How to Save the Most Muscle as You Age
You may not realize it, but we all start losing 1 percent of muscle mass each year after age 30. That’s why your diet in later years should not look the same as it did when you were younger, says endocrinologist Susan Williams, MD.
Skipping breakfast, eating fast food and being inactive in your 20s and early 30s might not hurt your health in the short term. However, poor nutrition and lifestyle habits take their toll over time.
People who embrace good habits early on really get ahead of the game, Dr. Williams says. But it’s never too late to start eating better and taking better care of your body.
Whether you’re 30 or 50, Dr. Williams offers three important tips to get started in eating right when you are thinking about your long-term health.
1. Keep your weight in check
A roller coaster of weight gain and loss can change your body composition and leave you with more fat mass and less lean muscle mass.
2. Eat three balanced meals a day
You also want to limit your snacks in between. The word “balanced” is especially important because eating a wide variety of foods will help you prevent nutritional deficiencies.
Dr. Williams suggests this simple shopping list:
- Lean proteins. Choose chicken, white fish, oily fish like salmon, eggs, tuna fish and red meat (less frequently than other protein).
- Whole grains. This includes multigrain breads, and long-cooking rice or oats.
- Veggies. Go for fresh or fresh frozen. Choose what’s in season and enjoy a variety to get the vitamins and minerals your body needs.
- Fruit. Fresh fruit is best, followed by frozen. Canned fruit can be OK, but choose options in light syrup or water. Check the label and avoid added sugar.
- Dairy. Choose milk, yogurts, cheeses and cottage cheese that are low-fat or fat-free.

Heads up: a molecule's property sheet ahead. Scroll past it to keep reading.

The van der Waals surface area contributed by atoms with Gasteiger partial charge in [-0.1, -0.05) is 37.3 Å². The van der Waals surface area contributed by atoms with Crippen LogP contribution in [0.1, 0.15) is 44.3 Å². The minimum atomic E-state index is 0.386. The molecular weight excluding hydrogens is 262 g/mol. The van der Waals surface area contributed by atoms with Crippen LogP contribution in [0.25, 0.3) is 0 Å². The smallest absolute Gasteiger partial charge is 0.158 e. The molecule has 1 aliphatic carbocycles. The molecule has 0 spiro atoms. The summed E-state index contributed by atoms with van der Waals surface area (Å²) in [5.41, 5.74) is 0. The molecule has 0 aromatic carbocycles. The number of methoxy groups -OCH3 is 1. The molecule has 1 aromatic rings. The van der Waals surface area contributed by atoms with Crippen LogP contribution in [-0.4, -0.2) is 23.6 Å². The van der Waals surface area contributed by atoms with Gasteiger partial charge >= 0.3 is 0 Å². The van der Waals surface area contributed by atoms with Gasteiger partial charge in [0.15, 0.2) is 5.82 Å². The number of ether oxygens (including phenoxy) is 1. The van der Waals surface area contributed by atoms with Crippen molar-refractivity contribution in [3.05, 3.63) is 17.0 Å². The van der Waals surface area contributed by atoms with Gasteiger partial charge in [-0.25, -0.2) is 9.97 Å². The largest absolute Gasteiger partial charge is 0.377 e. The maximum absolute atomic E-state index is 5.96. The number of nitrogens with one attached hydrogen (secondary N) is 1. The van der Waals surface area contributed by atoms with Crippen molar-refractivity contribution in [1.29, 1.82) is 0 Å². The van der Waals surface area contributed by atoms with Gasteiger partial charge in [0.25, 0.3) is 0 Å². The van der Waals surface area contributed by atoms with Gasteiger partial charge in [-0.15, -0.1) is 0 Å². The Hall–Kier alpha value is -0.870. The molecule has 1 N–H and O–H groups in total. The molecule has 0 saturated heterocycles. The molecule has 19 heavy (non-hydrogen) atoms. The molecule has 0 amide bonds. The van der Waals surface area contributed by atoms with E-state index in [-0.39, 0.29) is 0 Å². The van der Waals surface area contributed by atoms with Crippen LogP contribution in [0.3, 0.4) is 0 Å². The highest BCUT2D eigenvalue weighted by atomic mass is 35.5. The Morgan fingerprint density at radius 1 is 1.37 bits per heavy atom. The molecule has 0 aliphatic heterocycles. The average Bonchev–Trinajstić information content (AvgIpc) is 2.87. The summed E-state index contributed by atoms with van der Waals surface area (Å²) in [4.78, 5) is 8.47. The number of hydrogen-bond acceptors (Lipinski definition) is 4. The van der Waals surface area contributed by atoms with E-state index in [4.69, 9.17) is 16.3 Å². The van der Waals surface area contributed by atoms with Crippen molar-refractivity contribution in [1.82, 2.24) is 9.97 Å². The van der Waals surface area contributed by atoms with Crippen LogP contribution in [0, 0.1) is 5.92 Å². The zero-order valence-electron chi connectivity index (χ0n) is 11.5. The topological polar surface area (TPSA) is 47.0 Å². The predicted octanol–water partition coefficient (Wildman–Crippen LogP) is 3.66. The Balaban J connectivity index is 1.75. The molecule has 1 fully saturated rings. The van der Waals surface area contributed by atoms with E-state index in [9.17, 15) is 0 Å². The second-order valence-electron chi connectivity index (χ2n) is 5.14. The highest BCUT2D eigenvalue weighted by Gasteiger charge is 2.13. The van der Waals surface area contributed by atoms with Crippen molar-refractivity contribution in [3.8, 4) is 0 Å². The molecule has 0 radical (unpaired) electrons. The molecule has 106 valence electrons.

“Muscles in your body are a use-or-lose proposition. You need to use them to keep them strong.”
Steer clear of cookies, cakes, pies, ice creams, juices and rich desserts. If that sounds like no fun, Dr. Williams advises treating these foods as treats. Save them for dining out or special occasions, but don’t make them part of your daily diet.
3. Use your muscles
Eating protein and being physically active are equal partners in the quest for maximum health, Dr. Williams says. Muscles are made of protein, but simply eating protein is not enough to save them.
“Muscles in your body are a use-or-lose proposition,” she says. “You need to use them to keep them strong.”
Can’t carve out time for the gym? Try this daily routine:
- In the morning, stretch for 10 minutes.
- At lunch, eat and then walk for 10 minutes.
- After dinner, spend 10 minutes with stretch bands or light weights.
Even a half hour of physical activity can make a world of difference, especially if you make it a habit in your 30s. “Don’t let your weight creep up while your muscle mass creeps down over your 30s and 40s,” Dr. Williams says. The longer you wait, the harder it will be to get started — and the more muscle you will have already lost.